Bobsleigh is one of those sports that most people don’t know much about, let alone try. But a Bourne man knows more than most about the winter sport and is enjoying success both in the sledge and as an international coach.
Graham Richardson, 50, recently won silver in the two man bobsleigh in the European Seniors Championship, with team mate Richard Hall, 52, from Market Overton.
The two have been competing together for almost two decades after first experiencing the sport when they were in the RAF.
Richardson is now sharing his expertise on the ice and has just taken a new job as a development coach with the Canadian national team, having been the Italian coach last season and coached the Dutch team before that.
Neither man quite made the British Olympic team, they were in the running for the 1998 Games but just missed the cut.
However Richardson has tasted Olympic success as a coach, helping the Canadian women’s team to gold at Sochi last year.
The four man bob can reach terrifying speeds of up to 155kph at the fastest course in the world, Whistler, and you’re not even allowed to use the brakes until the end because it damages the course meaning there is no way to slow yourself down once you start.
Of course the top athletes in the world don’t want to slow their sledges as every split second counts but it makes learning scary.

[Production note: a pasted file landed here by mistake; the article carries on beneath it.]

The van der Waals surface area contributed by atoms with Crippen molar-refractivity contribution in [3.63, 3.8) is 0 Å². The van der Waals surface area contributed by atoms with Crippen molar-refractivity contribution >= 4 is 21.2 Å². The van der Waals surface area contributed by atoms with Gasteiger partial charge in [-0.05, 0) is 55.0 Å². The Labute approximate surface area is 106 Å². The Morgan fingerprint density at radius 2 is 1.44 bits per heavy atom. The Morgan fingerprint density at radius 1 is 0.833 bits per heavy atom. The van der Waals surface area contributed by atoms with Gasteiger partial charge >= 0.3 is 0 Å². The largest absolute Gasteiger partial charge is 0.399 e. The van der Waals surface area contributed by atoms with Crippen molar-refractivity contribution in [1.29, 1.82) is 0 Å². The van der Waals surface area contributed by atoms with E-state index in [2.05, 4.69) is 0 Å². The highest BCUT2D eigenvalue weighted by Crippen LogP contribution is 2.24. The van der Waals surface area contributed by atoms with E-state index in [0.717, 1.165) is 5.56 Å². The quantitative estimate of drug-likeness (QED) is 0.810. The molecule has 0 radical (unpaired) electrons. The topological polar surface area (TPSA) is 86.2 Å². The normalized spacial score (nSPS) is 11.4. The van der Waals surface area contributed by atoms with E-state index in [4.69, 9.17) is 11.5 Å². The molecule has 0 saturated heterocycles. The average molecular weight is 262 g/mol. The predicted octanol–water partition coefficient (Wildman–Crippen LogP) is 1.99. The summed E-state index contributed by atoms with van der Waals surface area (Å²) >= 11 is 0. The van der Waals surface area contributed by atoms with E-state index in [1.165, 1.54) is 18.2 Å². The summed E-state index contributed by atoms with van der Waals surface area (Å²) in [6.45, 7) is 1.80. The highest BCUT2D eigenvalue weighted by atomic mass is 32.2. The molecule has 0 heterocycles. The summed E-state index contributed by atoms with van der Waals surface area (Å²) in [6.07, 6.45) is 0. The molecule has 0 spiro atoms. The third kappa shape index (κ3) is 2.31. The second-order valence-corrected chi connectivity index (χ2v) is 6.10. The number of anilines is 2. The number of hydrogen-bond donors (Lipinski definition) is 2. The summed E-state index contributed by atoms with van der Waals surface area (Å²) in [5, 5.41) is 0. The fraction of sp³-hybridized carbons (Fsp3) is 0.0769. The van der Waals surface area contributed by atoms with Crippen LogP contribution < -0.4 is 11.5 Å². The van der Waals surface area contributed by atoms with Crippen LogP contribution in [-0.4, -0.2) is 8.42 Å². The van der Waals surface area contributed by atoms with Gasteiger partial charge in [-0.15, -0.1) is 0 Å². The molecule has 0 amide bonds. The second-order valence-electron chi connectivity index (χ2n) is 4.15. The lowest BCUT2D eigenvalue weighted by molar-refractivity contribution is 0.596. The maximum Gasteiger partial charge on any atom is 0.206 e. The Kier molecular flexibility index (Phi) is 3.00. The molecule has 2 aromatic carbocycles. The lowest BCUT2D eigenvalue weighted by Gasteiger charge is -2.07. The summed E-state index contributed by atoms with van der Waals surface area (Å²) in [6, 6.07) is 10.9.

Richardson said “It’s not like being in a jet fighter, it’s a constant acceleration and force which builds and builds. It feels out of control, like an roller coaster ride.”
He recounts his first ride, he said by corner four he thought they were flying, little did he realise the speed they would be at by the end of the 19 turn course at La Plagne, in France - the course used in the 1992 Winter Olympics, made famous for being the year Jamaica entered the bobsleigh which inspired the Disney film ‘Cool Runnings.’
The film is probably as close as most people have ever got to seeing the sport in action but Hall and Richardson have been down the toughest courses in the world and lived the drama first hand.
Just as the film ends with a spectacular crash Richardson has had his fair share of accidents. He said when you are learning to be a driver like he is, they are a way of life and he has been involved in at least 30, picking up ice burns and concussions along the way.
However that has never put him off and the two men are still competing together on the seniors racing circuit.
Earlier this year they won silver at the European Seniors Championship, despite Richardson competing with an injured knee.
In 2007 the pair entered the seniors event for the first time and won gold in their age group. The next year they were on track to claim a second gold, topping the leader board after the first of two runs. But as the two launched themselves down the ice in the second run Richardson’s Achilles snapped. He managed to get in the sledge but they lost the power and speed at the start which is required to record a fast time.
Richardson got straight out the sledge, into an ambulance and was having surgery that night.
However that has not put him off the sport and he encourages anyone with Olympic dreams to look out for the British Bobsleigh and Skeleton Association’s open try outs if they want to get involved.
Richardson said: “It’s a very small sport and they are on the look out for talented athletes all the time. “You want big guys who are fast and powerful.”
Visit: /www.bobteamgb.org/ to find out about the latest try outs.